First Engine Start For Stratolaunch

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Stratolaunch, the massive airplane that is being built by Scaled Composites to deliver satellites to low Earth orbit, successfully ran all six of its Pratt & Whitney turbofan engines for the first time this week, the company has announced. The PW4056 engines, which previously powered a Boeing 747, support a payload capacity of more than 150,000 pounds and an operational range of about 2,000 nautical miles. At 385 feet from wingtip to wingtip, Stratolaunch is the largest airplane, by wingspan, ever built. It’s also the first aircraft to fly with six 747 engines. It’s under construction at the Mojave Air & Space Port, in California. The company, which is funded by Microsoft co-founder Paul Allen, says the airplane will be fully operational by 2020.

The engine tests consisted of three phases, the company said. The first test was as a “dry motor,” using an auxiliary power unit to charge the engine. Next was a “wet motor” test, using fuel. Finally, each engine was started, one at a time, and allowed to idle. In these initial tests, each of the six engines operated as expected, the company said. A number of failure-mode conditions also were tested. The team also completed fuel testing. Each of the six fuel tanks was filled independently to ensure proper operations of fuel mechanisms and to validate the tanks were properly sealed.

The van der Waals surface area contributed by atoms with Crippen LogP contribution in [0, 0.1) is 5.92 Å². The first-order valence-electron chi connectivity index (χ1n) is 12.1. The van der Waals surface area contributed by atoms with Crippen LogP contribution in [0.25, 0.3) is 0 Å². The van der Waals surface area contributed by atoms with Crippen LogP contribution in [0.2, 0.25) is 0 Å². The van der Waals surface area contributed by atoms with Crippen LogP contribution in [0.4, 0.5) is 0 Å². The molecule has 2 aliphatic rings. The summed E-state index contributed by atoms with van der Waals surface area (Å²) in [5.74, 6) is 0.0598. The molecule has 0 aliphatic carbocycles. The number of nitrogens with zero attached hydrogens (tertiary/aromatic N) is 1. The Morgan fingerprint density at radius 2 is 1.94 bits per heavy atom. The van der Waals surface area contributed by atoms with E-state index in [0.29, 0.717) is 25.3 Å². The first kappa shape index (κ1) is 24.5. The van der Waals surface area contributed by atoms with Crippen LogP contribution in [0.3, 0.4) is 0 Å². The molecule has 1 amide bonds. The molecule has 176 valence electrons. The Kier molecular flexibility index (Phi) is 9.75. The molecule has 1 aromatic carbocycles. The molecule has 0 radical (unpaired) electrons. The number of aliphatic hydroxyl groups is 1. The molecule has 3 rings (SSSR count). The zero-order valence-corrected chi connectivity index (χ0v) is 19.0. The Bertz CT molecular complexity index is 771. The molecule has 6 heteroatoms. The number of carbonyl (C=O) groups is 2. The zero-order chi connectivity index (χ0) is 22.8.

Prerequisite testing of the electrical, pneumatic and fire detection systems also were completed successfully. Tests also have begun on the flight control system. So far, the company said, they have exercised the full limits of motion and rate of deflection of control surfaces on the wing and stabilizers. “Follow-up testing this fall will exercise the unique avionics, hydraulics, electrical and fuel systems,” said Joe Ruddy, director of the Stratolaunch project. “This will advance the aircraft one step closer to taxi testing – one of the final test series prior to flight.”

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